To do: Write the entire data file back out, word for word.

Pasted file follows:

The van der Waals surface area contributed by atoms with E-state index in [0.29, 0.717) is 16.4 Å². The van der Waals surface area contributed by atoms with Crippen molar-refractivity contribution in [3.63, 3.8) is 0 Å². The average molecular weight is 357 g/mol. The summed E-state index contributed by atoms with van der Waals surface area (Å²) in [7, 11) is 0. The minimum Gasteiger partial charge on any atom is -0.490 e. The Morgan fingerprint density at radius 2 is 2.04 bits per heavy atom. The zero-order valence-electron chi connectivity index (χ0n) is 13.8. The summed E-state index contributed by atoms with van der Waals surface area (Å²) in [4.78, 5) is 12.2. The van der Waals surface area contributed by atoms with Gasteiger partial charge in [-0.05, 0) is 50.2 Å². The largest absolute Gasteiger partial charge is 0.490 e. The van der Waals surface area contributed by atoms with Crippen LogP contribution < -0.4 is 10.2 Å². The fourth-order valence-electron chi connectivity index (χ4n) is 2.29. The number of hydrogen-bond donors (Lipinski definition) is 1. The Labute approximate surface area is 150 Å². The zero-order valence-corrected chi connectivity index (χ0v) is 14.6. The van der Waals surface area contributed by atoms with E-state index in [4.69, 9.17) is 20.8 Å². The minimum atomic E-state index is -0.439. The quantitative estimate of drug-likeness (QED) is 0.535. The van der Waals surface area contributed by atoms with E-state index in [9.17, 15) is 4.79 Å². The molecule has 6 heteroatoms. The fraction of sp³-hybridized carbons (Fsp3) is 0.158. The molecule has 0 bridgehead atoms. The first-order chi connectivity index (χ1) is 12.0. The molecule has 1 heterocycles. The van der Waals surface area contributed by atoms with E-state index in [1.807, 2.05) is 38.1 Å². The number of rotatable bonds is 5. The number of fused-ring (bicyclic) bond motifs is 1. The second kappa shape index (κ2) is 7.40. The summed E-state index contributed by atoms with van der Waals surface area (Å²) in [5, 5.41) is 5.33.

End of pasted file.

The van der Waals surface area contributed by atoms with E-state index in [0.29, 0.717) is 16.4 Å². The van der Waals surface area contributed by atoms with Crippen molar-refractivity contribution in [3.63, 3.8) is 0 Å². The average molecular weight is 357 g/mol. The summed E-state index contributed by atoms with van der Waals surface area (Å²) in [7, 11) is 0. The minimum Gasteiger partial charge on any atom is -0.490 e. The Morgan fingerprint density at radius 2 is 2.04 bits per heavy atom. The zero-order valence-electron chi connectivity index (χ0n) is 13.8. The summed E-state index contributed by atoms with van der Waals surface area (Å²) in [4.78, 5) is 12.2. The van der Waals surface area contributed by atoms with Gasteiger partial charge in [-0.05, 0) is 50.2 Å². The largest absolute Gasteiger partial charge is 0.490 e. The van der Waals surface area contributed by atoms with Crippen LogP contribution < -0.4 is 10.2 Å². The fourth-order valence-electron chi connectivity index (χ4n) is 2.29. The number of hydrogen-bond donors (Lipinski definition) is 1. The Labute approximate surface area is 150 Å². The zero-order valence-corrected chi connectivity index (χ0v) is 14.6. The van der Waals surface area contributed by atoms with E-state index in [4.69, 9.17) is 20.8 Å². The minimum atomic E-state index is -0.439. The quantitative estimate of drug-likeness (QED) is 0.535. The van der Waals surface area contributed by atoms with E-state index in [9.17, 15) is 4.79 Å². The molecule has 6 heteroatoms. The fraction of sp³-hybridized carbons (Fsp3) is 0.158. The molecule has 0 bridgehead atoms. The first-order chi connectivity index (χ1) is 12.0. The molecule has 1 heterocycles. The van der Waals surface area contributed by atoms with E-state index in [1.807, 2.05) is 38.1 Å². The number of rotatable bonds is 5. The number of fused-ring (bicyclic) bond motifs is 1. The second kappa shape index (κ2) is 7.40. The summed E-state index contributed by atoms with van der Waals surface area (Å²) in [5, 5.41) is 5.33.